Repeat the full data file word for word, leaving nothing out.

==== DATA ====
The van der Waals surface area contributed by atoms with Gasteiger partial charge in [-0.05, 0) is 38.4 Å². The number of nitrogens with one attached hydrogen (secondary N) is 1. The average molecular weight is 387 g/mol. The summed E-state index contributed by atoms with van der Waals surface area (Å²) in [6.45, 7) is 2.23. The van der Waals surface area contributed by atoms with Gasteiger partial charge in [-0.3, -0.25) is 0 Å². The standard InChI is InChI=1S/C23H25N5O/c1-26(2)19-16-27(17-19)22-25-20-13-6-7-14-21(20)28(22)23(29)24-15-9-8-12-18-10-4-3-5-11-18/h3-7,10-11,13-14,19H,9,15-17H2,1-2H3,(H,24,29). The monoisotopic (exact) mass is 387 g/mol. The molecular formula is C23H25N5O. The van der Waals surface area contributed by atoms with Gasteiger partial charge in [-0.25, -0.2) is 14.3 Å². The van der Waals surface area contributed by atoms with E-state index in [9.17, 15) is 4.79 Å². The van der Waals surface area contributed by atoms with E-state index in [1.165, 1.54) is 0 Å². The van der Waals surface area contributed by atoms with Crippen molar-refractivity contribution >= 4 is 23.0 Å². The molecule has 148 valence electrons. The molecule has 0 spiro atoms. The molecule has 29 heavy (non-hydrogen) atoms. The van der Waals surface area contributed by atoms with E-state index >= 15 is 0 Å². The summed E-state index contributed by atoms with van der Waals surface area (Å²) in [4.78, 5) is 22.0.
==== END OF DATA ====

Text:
The van der Waals surface area contributed by atoms with Gasteiger partial charge in [-0.05, 0) is 38.4 Å². The number of nitrogens with one attached hydrogen (secondary N) is 1. The average molecular weight is 387 g/mol. The summed E-state index contributed by atoms with van der Waals surface area (Å²) in [6.45, 7) is 2.23. The van der Waals surface area contributed by atoms with Gasteiger partial charge in [-0.3, -0.25) is 0 Å². The standard InChI is InChI=1S/C23H25N5O/c1-26(2)19-16-27(17-19)22-25-20-13-6-7-14-21(20)28(22)23(29)24-15-9-8-12-18-10-4-3-5-11-18/h3-7,10-11,13-14,19H,9,15-17H2,1-2H3,(H,24,29). The monoisotopic (exact) mass is 387 g/mol. The molecular formula is C23H25N5O. The van der Waals surface area contributed by atoms with Gasteiger partial charge in [-0.25, -0.2) is 14.3 Å². The van der Waals surface area contributed by atoms with E-state index in [9.17, 15) is 4.79 Å². The van der Waals surface area contributed by atoms with E-state index in [1.165, 1.54) is 0 Å². The van der Waals surface area contributed by atoms with Crippen molar-refractivity contribution >= 4 is 23.0 Å². The molecule has 148 valence electrons. The molecule has 0 spiro atoms. The molecule has 29 heavy (non-hydrogen) atoms. The van der Waals surface area contributed by atoms with E-state index >= 15 is 0 Å². The summed E-state index contributed by atoms with van der Waals surface area (Å²) in [4.78, 5) is 22.0.